If you install the extensions on a computer at your workplace, they could also collect information about your company, including company memos, firewall access codes, API keys, and more.
This information is hoovered up by the browser extensions. It is then sold on by a company which specializes in data analytics.
How the Extensions Collecting Your Data Work
Some of the extensions which collect data do mention what they are doing in their terms and conditions. In the fine print there are sometimes warnings that an extension will collect browsing data.
However, most users do not read terms and conditions. And it seems likely that that they would not agree to give over so much of their data if the knew about it.
Sam Jadali, the security researcher who discovered the data leak, named it “DataSpii”. Even security measures like authentication or encryption cannot prevent this issue. It works by using browser application interface functions (what are APIs? ) which do have legitimate uses. But in this case the API functions are used maliciously.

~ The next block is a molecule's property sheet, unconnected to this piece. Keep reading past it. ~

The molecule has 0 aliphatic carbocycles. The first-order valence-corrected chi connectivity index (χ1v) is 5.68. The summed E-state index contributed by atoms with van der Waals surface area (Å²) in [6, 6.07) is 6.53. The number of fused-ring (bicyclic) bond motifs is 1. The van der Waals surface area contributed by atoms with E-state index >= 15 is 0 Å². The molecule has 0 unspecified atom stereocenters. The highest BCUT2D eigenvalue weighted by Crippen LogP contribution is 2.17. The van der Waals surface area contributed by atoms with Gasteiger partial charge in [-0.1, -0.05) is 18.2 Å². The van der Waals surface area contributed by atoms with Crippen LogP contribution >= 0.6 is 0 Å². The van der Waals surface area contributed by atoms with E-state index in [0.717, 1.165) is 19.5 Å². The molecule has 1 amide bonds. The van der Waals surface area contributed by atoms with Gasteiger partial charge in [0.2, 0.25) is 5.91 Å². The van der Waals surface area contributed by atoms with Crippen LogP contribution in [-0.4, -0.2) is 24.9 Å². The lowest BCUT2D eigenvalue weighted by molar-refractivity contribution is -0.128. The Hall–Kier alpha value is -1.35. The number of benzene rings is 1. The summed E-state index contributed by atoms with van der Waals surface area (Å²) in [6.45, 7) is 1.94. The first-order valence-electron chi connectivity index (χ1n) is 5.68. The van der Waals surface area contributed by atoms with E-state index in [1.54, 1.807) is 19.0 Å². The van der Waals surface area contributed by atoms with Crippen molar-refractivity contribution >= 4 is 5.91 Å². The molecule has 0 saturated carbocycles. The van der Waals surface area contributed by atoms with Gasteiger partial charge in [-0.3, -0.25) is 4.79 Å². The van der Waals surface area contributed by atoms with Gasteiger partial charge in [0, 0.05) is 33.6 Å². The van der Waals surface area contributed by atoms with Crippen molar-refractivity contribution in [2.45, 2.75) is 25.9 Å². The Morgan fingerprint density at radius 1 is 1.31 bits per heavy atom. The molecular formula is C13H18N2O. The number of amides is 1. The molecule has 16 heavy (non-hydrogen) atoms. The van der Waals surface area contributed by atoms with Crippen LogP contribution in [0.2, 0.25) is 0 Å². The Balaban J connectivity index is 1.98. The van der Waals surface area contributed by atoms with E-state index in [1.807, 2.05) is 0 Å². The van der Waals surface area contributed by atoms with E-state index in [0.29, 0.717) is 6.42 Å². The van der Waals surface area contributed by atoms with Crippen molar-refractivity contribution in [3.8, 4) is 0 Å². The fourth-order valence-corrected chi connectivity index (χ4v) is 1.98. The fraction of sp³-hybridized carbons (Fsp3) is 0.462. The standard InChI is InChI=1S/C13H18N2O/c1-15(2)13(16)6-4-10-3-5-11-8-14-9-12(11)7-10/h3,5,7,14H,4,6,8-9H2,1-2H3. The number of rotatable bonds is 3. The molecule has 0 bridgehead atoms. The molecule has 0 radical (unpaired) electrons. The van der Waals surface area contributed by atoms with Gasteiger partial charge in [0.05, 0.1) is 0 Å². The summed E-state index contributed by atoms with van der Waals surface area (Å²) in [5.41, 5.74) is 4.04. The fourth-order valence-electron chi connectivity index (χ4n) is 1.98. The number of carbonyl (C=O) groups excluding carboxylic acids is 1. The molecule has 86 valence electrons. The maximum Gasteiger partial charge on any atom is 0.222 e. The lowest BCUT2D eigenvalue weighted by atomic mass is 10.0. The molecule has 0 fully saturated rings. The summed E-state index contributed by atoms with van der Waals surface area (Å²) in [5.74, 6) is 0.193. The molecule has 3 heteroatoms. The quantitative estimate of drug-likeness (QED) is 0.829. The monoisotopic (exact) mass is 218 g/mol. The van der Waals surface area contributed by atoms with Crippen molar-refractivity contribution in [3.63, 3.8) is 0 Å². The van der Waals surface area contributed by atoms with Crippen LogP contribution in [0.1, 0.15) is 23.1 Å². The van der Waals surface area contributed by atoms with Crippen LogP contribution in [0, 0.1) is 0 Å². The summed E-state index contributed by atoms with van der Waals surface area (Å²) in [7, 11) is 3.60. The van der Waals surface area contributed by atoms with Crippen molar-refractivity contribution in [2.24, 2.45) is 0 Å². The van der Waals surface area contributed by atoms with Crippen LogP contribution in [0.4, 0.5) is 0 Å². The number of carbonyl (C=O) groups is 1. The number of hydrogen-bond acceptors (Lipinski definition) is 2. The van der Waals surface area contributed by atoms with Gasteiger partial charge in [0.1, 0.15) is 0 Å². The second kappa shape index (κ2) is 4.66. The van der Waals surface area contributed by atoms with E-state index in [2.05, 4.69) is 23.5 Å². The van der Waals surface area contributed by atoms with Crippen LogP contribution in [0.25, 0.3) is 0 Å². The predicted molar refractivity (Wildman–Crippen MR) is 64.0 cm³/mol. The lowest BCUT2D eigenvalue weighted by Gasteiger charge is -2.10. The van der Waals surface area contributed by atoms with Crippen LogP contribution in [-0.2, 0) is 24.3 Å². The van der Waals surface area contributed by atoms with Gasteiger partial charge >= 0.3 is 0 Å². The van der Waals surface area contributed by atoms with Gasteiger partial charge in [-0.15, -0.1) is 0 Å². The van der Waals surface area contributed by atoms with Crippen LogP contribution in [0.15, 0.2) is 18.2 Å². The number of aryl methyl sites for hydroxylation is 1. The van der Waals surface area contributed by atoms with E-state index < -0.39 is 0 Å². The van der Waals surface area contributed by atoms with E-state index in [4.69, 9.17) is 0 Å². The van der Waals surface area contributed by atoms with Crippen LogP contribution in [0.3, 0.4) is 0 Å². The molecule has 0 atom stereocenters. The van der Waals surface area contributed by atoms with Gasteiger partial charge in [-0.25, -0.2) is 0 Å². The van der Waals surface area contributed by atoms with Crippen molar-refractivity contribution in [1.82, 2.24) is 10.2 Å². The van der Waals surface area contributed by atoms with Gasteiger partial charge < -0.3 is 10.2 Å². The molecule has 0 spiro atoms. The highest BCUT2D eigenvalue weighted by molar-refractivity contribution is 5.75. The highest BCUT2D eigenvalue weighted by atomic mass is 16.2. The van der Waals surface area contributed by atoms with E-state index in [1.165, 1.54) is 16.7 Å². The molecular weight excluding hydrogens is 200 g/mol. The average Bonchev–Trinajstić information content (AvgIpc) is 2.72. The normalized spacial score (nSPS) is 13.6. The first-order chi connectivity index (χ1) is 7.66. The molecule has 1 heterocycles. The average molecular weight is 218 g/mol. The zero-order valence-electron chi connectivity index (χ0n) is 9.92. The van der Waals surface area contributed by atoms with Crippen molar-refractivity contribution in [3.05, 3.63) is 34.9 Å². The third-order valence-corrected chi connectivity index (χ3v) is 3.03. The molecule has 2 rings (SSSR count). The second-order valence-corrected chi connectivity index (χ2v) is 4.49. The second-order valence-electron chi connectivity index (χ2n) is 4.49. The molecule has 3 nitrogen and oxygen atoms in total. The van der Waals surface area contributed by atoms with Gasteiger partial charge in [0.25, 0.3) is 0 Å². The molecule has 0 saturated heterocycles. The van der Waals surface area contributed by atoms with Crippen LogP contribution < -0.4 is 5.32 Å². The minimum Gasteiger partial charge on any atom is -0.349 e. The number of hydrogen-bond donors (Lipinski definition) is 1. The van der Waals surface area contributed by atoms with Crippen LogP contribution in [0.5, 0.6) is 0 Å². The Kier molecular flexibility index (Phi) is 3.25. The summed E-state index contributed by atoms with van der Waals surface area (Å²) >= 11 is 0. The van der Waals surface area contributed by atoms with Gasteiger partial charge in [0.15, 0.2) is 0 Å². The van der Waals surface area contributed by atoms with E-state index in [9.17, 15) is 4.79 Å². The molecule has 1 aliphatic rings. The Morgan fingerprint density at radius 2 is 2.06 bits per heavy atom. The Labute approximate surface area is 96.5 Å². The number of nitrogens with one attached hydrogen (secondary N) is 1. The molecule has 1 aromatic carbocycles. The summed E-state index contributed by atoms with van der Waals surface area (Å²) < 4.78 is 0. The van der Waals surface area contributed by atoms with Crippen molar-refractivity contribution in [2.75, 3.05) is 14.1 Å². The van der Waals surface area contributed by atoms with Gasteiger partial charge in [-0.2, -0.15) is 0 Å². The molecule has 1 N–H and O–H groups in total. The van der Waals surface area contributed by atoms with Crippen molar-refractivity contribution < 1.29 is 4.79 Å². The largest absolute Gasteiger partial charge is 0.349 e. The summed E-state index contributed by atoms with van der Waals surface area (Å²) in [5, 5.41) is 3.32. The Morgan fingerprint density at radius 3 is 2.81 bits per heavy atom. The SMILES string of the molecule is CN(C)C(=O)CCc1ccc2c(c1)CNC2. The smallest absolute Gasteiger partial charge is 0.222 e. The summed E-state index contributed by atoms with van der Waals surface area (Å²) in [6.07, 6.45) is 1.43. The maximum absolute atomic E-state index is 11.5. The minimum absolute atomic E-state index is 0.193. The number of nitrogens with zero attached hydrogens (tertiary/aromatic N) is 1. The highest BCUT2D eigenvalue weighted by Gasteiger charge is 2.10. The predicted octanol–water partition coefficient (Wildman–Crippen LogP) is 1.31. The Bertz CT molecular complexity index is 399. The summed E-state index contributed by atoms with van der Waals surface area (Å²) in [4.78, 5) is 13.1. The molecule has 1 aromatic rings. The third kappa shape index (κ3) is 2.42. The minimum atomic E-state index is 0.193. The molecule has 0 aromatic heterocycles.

To avoid detection, the extensions use clever obfuscation techniques like waiting 24 hours after installation before data siphoning began. This means that even if users examine an extension carefully after installing it, they would not spot the nefarious behavior as it would not begin until one day later.
Further, even if a user uninstalled an extension, their data would still be held by the extension and could be sold on to a third party.
What Information Sources Are These Extensions Leaking?
The main source of information that these extensions collect is through shared links. For example, say you are setting up a Skype meeting. You would email a link to the people you want to meet with. Then they click the link to join your meeting.
If you have one of these browser extensions installed, it can intercept that link. When you open a link in your web browser, the extension is able to see your actions. The extension can then even eavesdrop on your meeting. The same thing can happen with other conferencing software like Zoom.